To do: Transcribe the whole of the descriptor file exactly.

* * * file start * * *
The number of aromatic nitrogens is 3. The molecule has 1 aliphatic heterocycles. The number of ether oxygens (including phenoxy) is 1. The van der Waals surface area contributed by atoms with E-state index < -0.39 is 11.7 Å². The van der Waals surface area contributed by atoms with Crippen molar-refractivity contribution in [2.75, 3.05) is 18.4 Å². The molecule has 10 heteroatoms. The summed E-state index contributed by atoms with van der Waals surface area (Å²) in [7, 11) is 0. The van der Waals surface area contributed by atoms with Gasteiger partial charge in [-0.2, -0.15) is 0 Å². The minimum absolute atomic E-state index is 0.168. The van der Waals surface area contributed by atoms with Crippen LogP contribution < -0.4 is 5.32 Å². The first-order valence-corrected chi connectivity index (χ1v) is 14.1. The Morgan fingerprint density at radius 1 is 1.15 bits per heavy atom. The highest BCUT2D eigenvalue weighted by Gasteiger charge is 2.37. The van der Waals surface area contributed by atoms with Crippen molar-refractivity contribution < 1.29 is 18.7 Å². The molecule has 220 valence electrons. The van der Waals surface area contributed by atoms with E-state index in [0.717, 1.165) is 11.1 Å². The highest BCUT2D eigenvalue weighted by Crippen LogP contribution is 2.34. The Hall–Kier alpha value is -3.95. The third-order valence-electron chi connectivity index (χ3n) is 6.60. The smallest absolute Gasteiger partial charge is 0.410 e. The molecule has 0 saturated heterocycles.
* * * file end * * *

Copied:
The number of aromatic nitrogens is 3. The molecule has 1 aliphatic heterocycles. The number of ether oxygens (including phenoxy) is 1. The van der Waals surface area contributed by atoms with E-state index < -0.39 is 11.7 Å². The van der Waals surface area contributed by atoms with Crippen molar-refractivity contribution in [2.75, 3.05) is 18.4 Å². The molecule has 10 heteroatoms. The summed E-state index contributed by atoms with van der Waals surface area (Å²) in [7, 11) is 0. The van der Waals surface area contributed by atoms with Gasteiger partial charge in [-0.2, -0.15) is 0 Å². The minimum absolute atomic E-state index is 0.168. The van der Waals surface area contributed by atoms with Crippen LogP contribution < -0.4 is 5.32 Å². The first-order valence-corrected chi connectivity index (χ1v) is 14.1. The Morgan fingerprint density at radius 1 is 1.15 bits per heavy atom. The highest BCUT2D eigenvalue weighted by Gasteiger charge is 2.37. The van der Waals surface area contributed by atoms with Crippen molar-refractivity contribution < 1.29 is 18.7 Å². The molecule has 220 valence electrons. The van der Waals surface area contributed by atoms with E-state index in [0.717, 1.165) is 11.1 Å². The highest BCUT2D eigenvalue weighted by Crippen LogP contribution is 2.34. The Hall–Kier alpha value is -3.95. The third-order valence-electron chi connectivity index (χ3n) is 6.60. The smallest absolute Gasteiger partial charge is 0.410 e. The molecule has 0 saturated heterocycles.